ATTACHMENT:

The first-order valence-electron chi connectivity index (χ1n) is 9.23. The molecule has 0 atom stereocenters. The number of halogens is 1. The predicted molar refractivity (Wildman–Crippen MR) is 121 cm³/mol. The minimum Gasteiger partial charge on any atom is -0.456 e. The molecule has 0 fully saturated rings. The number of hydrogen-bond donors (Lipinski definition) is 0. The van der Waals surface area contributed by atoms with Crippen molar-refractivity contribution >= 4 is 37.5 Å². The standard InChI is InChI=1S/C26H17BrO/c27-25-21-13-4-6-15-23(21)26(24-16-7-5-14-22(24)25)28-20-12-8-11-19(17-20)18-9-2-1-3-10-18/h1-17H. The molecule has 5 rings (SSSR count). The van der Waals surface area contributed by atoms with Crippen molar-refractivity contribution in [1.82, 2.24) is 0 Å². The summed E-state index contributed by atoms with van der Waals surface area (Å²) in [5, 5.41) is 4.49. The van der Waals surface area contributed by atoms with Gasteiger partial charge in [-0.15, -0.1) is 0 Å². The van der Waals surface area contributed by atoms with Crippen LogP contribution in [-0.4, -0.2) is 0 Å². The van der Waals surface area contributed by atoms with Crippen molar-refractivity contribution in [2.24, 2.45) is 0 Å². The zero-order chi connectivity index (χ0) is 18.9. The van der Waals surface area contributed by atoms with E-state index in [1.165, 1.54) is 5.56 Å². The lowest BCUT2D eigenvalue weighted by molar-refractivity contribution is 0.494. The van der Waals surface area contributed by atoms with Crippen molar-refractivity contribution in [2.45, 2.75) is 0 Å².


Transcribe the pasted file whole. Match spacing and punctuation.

The first-order valence-electron chi connectivity index (χ1n) is 9.23. The molecule has 0 atom stereocenters. The number of halogens is 1. The predicted molar refractivity (Wildman–Crippen MR) is 121 cm³/mol. The minimum Gasteiger partial charge on any atom is -0.456 e. The molecule has 0 fully saturated rings. The number of hydrogen-bond donors (Lipinski definition) is 0. The van der Waals surface area contributed by atoms with Crippen molar-refractivity contribution >= 4 is 37.5 Å². The standard InChI is InChI=1S/C26H17BrO/c27-25-21-13-4-6-15-23(21)26(24-16-7-5-14-22(24)25)28-20-12-8-11-19(17-20)18-9-2-1-3-10-18/h1-17H. The molecule has 5 rings (SSSR count). The van der Waals surface area contributed by atoms with Crippen molar-refractivity contribution in [1.82, 2.24) is 0 Å². The summed E-state index contributed by atoms with van der Waals surface area (Å²) in [5, 5.41) is 4.49. The van der Waals surface area contributed by atoms with Gasteiger partial charge in [-0.15, -0.1) is 0 Å². The van der Waals surface area contributed by atoms with Crippen LogP contribution in [-0.4, -0.2) is 0 Å². The van der Waals surface area contributed by atoms with Crippen molar-refractivity contribution in [2.24, 2.45) is 0 Å². The zero-order chi connectivity index (χ0) is 18.9. The van der Waals surface area contributed by atoms with E-state index in [1.165, 1.54) is 5.56 Å². The lowest BCUT2D eigenvalue weighted by molar-refractivity contribution is 0.494. The van der Waals surface area contributed by atoms with Crippen molar-refractivity contribution in [2.45, 2.75) is 0 Å².